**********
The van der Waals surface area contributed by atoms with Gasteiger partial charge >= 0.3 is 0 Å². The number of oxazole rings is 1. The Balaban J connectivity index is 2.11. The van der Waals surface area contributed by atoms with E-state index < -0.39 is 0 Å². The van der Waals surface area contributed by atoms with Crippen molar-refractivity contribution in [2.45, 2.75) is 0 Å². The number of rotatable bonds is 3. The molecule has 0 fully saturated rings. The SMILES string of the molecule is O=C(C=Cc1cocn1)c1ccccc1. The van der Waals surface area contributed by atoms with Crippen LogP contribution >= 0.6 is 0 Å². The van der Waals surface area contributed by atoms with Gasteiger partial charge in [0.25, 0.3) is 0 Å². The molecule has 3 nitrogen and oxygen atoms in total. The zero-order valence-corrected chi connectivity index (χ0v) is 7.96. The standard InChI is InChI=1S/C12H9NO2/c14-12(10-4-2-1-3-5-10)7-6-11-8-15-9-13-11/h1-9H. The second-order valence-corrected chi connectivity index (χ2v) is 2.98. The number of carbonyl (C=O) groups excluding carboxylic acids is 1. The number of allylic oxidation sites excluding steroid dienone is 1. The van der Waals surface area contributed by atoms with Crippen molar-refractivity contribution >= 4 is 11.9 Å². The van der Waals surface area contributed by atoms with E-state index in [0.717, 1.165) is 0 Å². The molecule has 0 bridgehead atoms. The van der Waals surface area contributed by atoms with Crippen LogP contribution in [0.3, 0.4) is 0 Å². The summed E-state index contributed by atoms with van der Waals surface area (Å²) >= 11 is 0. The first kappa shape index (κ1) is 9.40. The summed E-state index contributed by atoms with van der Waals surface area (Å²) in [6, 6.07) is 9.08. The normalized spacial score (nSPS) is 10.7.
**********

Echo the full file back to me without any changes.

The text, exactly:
The van der Waals surface area contributed by atoms with Gasteiger partial charge >= 0.3 is 0 Å². The number of oxazole rings is 1. The Balaban J connectivity index is 2.11. The van der Waals surface area contributed by atoms with E-state index < -0.39 is 0 Å². The van der Waals surface area contributed by atoms with Crippen molar-refractivity contribution in [2.45, 2.75) is 0 Å². The number of rotatable bonds is 3. The molecule has 0 fully saturated rings. The SMILES string of the molecule is O=C(C=Cc1cocn1)c1ccccc1. The van der Waals surface area contributed by atoms with Crippen LogP contribution >= 0.6 is 0 Å². The van der Waals surface area contributed by atoms with Gasteiger partial charge in [0.25, 0.3) is 0 Å². The molecule has 3 nitrogen and oxygen atoms in total. The zero-order valence-corrected chi connectivity index (χ0v) is 7.96. The standard InChI is InChI=1S/C12H9NO2/c14-12(10-4-2-1-3-5-10)7-6-11-8-15-9-13-11/h1-9H. The second-order valence-corrected chi connectivity index (χ2v) is 2.98. The number of carbonyl (C=O) groups excluding carboxylic acids is 1. The number of allylic oxidation sites excluding steroid dienone is 1. The van der Waals surface area contributed by atoms with Crippen molar-refractivity contribution >= 4 is 11.9 Å². The van der Waals surface area contributed by atoms with E-state index in [0.717, 1.165) is 0 Å². The molecule has 0 bridgehead atoms. The van der Waals surface area contributed by atoms with Crippen LogP contribution in [0.3, 0.4) is 0 Å². The summed E-state index contributed by atoms with van der Waals surface area (Å²) >= 11 is 0. The first kappa shape index (κ1) is 9.40. The summed E-state index contributed by atoms with van der Waals surface area (Å²) in [6, 6.07) is 9.08. The normalized spacial score (nSPS) is 10.7.